What’s the fuss?!
Then I realised how much time meetings could waste.
6 people seated in a meeting for an hour is 6 man-hours.
As social as we all are in the social service sector, more meetings can mean more talk, less action. As much as coordination is important, it’s what happens after the meeting that determines the effectiveness of the meetings.
Here are 3 ways that you can make your meetings more effective.
- Ask yourself: Why are you having this meeting? If you’re disseminating information, can you use a Loom video to tell people about it? Can it be done over email? If you need opinions, can it be done through a shared document? If you need to get consensus, reduce the halo effect by getting participants to vote anonymously on the options presented before that. The best time to have a meeting is when being together will produce better ideas than when being apart.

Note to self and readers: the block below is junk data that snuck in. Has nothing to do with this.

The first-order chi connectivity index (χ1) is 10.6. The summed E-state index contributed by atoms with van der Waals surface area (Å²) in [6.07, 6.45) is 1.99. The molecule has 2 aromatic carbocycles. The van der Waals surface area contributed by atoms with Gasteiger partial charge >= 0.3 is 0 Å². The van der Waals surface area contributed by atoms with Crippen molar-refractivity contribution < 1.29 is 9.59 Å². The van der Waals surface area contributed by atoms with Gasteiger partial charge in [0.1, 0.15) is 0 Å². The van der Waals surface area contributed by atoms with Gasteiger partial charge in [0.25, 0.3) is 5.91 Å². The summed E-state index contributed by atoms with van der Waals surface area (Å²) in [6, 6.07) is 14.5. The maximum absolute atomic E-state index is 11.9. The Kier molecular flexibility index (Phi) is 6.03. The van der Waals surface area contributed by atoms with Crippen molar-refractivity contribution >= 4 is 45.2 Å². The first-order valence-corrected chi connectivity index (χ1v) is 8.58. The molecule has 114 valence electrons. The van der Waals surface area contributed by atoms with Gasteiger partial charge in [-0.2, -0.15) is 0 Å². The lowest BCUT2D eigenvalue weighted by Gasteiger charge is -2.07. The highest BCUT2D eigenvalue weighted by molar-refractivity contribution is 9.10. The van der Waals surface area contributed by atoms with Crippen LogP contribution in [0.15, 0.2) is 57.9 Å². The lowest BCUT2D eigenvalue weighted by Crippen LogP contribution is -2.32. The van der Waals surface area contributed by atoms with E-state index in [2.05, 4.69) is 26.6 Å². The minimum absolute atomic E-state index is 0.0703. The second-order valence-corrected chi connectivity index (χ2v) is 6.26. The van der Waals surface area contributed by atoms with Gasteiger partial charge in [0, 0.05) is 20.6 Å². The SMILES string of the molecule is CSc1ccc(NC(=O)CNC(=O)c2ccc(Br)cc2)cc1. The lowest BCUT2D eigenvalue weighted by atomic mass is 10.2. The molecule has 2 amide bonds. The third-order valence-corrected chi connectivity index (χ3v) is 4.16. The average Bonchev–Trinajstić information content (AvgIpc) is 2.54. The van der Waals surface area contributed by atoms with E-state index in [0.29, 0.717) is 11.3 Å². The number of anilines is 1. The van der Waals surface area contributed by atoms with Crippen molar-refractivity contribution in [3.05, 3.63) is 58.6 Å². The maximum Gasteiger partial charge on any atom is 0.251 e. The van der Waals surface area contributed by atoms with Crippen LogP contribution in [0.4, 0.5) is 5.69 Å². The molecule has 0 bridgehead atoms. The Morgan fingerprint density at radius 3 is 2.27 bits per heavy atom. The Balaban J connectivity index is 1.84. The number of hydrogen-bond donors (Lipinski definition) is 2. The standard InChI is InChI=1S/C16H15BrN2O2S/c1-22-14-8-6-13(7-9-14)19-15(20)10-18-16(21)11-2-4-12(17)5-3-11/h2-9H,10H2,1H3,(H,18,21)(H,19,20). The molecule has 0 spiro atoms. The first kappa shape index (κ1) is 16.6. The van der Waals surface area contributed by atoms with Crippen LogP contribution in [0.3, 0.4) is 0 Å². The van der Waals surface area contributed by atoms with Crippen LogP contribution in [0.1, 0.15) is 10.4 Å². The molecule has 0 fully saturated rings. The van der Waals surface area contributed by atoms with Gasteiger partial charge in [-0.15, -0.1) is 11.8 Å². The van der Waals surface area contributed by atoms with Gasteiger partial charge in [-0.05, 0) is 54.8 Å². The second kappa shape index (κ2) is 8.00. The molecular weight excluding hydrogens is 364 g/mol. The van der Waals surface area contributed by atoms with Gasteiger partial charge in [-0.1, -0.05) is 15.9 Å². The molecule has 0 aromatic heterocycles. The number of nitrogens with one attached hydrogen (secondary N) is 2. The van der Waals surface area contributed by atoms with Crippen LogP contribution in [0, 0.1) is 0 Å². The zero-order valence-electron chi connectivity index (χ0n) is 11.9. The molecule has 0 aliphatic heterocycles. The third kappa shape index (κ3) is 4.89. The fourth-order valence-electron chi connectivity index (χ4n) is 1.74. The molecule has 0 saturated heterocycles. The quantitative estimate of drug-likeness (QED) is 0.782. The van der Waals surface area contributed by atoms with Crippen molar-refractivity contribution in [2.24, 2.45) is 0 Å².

- Send out an agenda before hand. Always state the purpose of the meeting and then the items to be discussed.
- At the end of the meeting, put aside 10 minutes where you go through
- Decisions reached
- Actions moving forward
- Owners for the respective actions
- What ‘done looks like’ – what does the completed task look like?
This ensures that your meetings reaches the goals you have.
How are you managing the progress of the team in a project? Are you using sophisticated project management software, or is it all in your head?
That’s where social technology can come in.
When you’re managing a project, you want to ensure 3 things:
- People know what they are doing
- People know what others are doing
- People know where they are going
There are many ways you can do this with digital technology, like a kanban board (Trello or Notion are some notable ones).
But the social technology is what can enable the work to be coordinated, so that people are engaged with the project they are doing. If you’ve been in a project team before, you know that your best experiences have been those where you know why you are doing something, and what you are doing.